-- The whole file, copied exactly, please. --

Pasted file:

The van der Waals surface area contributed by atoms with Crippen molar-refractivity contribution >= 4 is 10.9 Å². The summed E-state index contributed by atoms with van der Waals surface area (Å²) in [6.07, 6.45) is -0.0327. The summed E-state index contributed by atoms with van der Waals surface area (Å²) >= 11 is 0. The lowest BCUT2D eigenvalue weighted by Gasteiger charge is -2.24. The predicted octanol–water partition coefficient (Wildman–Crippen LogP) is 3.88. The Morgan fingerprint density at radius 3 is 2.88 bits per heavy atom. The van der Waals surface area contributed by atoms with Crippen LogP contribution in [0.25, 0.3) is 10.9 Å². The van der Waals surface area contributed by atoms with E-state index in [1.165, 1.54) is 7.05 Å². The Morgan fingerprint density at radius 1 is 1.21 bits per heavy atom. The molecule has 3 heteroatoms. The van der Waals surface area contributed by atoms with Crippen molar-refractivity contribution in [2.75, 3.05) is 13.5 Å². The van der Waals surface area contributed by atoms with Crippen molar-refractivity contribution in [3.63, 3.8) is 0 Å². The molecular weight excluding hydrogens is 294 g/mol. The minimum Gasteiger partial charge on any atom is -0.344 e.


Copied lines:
The van der Waals surface area contributed by atoms with Crippen molar-refractivity contribution >= 4 is 10.9 Å². The summed E-state index contributed by atoms with van der Waals surface area (Å²) in [6.07, 6.45) is -0.0327. The summed E-state index contributed by atoms with van der Waals surface area (Å²) >= 11 is 0. The lowest BCUT2D eigenvalue weighted by Gasteiger charge is -2.24. The predicted octanol–water partition coefficient (Wildman–Crippen LogP) is 3.88. The Morgan fingerprint density at radius 3 is 2.88 bits per heavy atom. The van der Waals surface area contributed by atoms with Crippen LogP contribution in [0.25, 0.3) is 10.9 Å². The van der Waals surface area contributed by atoms with E-state index in [1.165, 1.54) is 7.05 Å². The Morgan fingerprint density at radius 1 is 1.21 bits per heavy atom. The molecule has 3 heteroatoms. The van der Waals surface area contributed by atoms with Crippen molar-refractivity contribution in [2.75, 3.05) is 13.5 Å². The van der Waals surface area contributed by atoms with Crippen molar-refractivity contribution in [3.63, 3.8) is 0 Å². The molecular weight excluding hydrogens is 294 g/mol. The minimum Gasteiger partial charge on any atom is -0.344 e.